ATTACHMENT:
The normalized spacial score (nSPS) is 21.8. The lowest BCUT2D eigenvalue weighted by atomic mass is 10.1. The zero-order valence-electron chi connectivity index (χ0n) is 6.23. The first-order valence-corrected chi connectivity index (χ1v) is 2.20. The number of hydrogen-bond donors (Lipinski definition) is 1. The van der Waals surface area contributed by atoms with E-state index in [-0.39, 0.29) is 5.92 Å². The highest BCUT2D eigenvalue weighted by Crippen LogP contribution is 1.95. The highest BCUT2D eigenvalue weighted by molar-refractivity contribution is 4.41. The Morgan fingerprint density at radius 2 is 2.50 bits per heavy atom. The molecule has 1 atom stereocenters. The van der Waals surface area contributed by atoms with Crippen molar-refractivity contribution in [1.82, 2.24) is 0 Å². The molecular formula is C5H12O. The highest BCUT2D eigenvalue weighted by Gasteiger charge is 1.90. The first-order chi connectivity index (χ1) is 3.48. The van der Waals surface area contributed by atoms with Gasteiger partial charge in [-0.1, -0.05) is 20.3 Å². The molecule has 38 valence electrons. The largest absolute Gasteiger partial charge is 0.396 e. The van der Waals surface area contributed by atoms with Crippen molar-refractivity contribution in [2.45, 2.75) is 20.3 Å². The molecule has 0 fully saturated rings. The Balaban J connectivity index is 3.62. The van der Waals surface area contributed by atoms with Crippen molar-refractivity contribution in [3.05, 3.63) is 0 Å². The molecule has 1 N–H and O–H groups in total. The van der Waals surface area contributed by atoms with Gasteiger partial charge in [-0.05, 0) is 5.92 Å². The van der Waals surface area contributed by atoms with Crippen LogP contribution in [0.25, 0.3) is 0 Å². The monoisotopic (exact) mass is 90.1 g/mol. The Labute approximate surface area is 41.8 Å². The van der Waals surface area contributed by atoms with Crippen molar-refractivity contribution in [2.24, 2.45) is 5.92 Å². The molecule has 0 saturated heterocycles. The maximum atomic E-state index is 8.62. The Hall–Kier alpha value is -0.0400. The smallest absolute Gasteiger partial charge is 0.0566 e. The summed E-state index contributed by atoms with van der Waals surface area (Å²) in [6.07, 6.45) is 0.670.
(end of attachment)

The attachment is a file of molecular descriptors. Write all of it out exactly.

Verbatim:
The normalized spacial score (nSPS) is 21.8. The lowest BCUT2D eigenvalue weighted by atomic mass is 10.1. The zero-order valence-electron chi connectivity index (χ0n) is 6.23. The first-order valence-corrected chi connectivity index (χ1v) is 2.20. The number of hydrogen-bond donors (Lipinski definition) is 1. The van der Waals surface area contributed by atoms with E-state index in [-0.39, 0.29) is 5.92 Å². The highest BCUT2D eigenvalue weighted by Crippen LogP contribution is 1.95. The highest BCUT2D eigenvalue weighted by molar-refractivity contribution is 4.41. The Morgan fingerprint density at radius 2 is 2.50 bits per heavy atom. The molecule has 1 atom stereocenters. The van der Waals surface area contributed by atoms with Crippen molar-refractivity contribution in [1.82, 2.24) is 0 Å². The molecular formula is C5H12O. The highest BCUT2D eigenvalue weighted by Gasteiger charge is 1.90. The first-order chi connectivity index (χ1) is 3.48. The van der Waals surface area contributed by atoms with Gasteiger partial charge in [-0.1, -0.05) is 20.3 Å². The molecule has 38 valence electrons. The largest absolute Gasteiger partial charge is 0.396 e. The van der Waals surface area contributed by atoms with Crippen molar-refractivity contribution in [2.45, 2.75) is 20.3 Å². The molecule has 0 fully saturated rings. The Balaban J connectivity index is 3.62. The van der Waals surface area contributed by atoms with Crippen molar-refractivity contribution in [3.05, 3.63) is 0 Å². The molecule has 1 N–H and O–H groups in total. The van der Waals surface area contributed by atoms with Gasteiger partial charge in [-0.05, 0) is 5.92 Å². The van der Waals surface area contributed by atoms with Crippen LogP contribution in [0.25, 0.3) is 0 Å². The monoisotopic (exact) mass is 90.1 g/mol. The Labute approximate surface area is 41.8 Å². The van der Waals surface area contributed by atoms with Crippen molar-refractivity contribution in [2.24, 2.45) is 5.92 Å². The molecule has 0 saturated heterocycles. The maximum atomic E-state index is 8.62. The Hall–Kier alpha value is -0.0400. The smallest absolute Gasteiger partial charge is 0.0566 e. The summed E-state index contributed by atoms with van der Waals surface area (Å²) in [6.07, 6.45) is 0.670.